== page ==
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“The temperature difference powers the generator, producing 5 volts of electricity – enough to run a bank of LEDs that can light a room,” said Pugliese, a mechanical engineering technology major.
A prototype of the Twig Light was demonstrated during the summer in the village of Domeabra, Ghana, where the residents received it with enthusiasm.
“We have received great support and comments about the Twig Light,” said ASU engineering technology professor Rogers. Rogers is the director of research and development for GlobalResolve, which sponsored the Twig Light’s development. “We left nine lights in Ghana for evaluation so that we can get comments and critique on their use.”
The lack of lighting in the village is one of their biggest problems, according to Pugliese. Central electricity is often expensive and unreliable in developing countries.
The Twig Light was developed as a project in a class in Village Energy Systems taught by Rogers for engineering and engineering technology students at the Polytechnic campus this past spring. The course focuses on design for extreme affordability – in other words, designing devices that are both useful and affordable for people living on only a few hundred dollars a year.
“There are no moving parts inside the generator, and most of the components can be manufactured and assembled locally in Africa,” said Pugliese. “The Twig Light can run on any readily available fuel. It can generate electricity from wood chips, twigs, ethanol or even coals from a cooking fire.”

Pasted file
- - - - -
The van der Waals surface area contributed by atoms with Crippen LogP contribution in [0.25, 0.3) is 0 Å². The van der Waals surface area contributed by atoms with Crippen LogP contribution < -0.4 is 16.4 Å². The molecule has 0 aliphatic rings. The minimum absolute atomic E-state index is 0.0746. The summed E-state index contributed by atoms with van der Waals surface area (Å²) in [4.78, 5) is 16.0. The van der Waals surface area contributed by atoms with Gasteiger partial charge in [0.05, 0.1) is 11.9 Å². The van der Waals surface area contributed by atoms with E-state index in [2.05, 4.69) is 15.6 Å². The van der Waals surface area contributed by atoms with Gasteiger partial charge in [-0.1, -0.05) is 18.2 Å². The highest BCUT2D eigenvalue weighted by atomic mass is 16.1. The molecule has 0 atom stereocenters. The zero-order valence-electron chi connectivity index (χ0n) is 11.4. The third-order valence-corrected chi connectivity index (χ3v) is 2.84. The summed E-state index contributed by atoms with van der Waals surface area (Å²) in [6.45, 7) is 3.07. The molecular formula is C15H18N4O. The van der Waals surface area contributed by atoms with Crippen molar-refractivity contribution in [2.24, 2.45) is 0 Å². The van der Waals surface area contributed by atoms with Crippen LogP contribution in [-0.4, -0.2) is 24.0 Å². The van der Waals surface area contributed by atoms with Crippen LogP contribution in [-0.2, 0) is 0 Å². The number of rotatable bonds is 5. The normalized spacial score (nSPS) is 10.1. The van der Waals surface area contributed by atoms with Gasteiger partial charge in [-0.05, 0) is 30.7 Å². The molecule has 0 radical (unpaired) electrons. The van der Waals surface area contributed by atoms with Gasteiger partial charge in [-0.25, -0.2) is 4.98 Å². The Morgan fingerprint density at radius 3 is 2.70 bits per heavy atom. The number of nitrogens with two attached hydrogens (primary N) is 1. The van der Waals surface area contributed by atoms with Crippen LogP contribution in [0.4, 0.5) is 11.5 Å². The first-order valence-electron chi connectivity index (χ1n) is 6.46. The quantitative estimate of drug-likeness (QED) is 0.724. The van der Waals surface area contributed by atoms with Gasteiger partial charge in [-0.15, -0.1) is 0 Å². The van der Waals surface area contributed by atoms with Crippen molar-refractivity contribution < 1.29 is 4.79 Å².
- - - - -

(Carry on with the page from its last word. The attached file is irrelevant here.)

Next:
Pugliese’s Twig Light design eventually will include multiple attachments to use electricity the device generates to run cell phone chargers and other electrical devices as well as produce light.
For now, Pugliese is working with Rogers and Henderson on an alternate design with improved reliability and lower manufacturing costs. He hopes to have the new design completed by the end of October and will be presenting it at the NCIIA’s 14th annual conference in March 2010.
His ultimate goal is to produce a simple, affordable and reliable design that will be assembled in the same rural villages where it is used, providing sustainable economic development in addition to light. The group is currently investigating companies in Ghana that can oversee production and marketing of the light for Africa.
“Buying products made overseas won’t help the villagers in impoverished areas,” he said. “We have to give them something that they can use to stimulate their economy.”
Kari Stallcop, (480) 727-1173
Public Affairs at ASU Polytechnic campus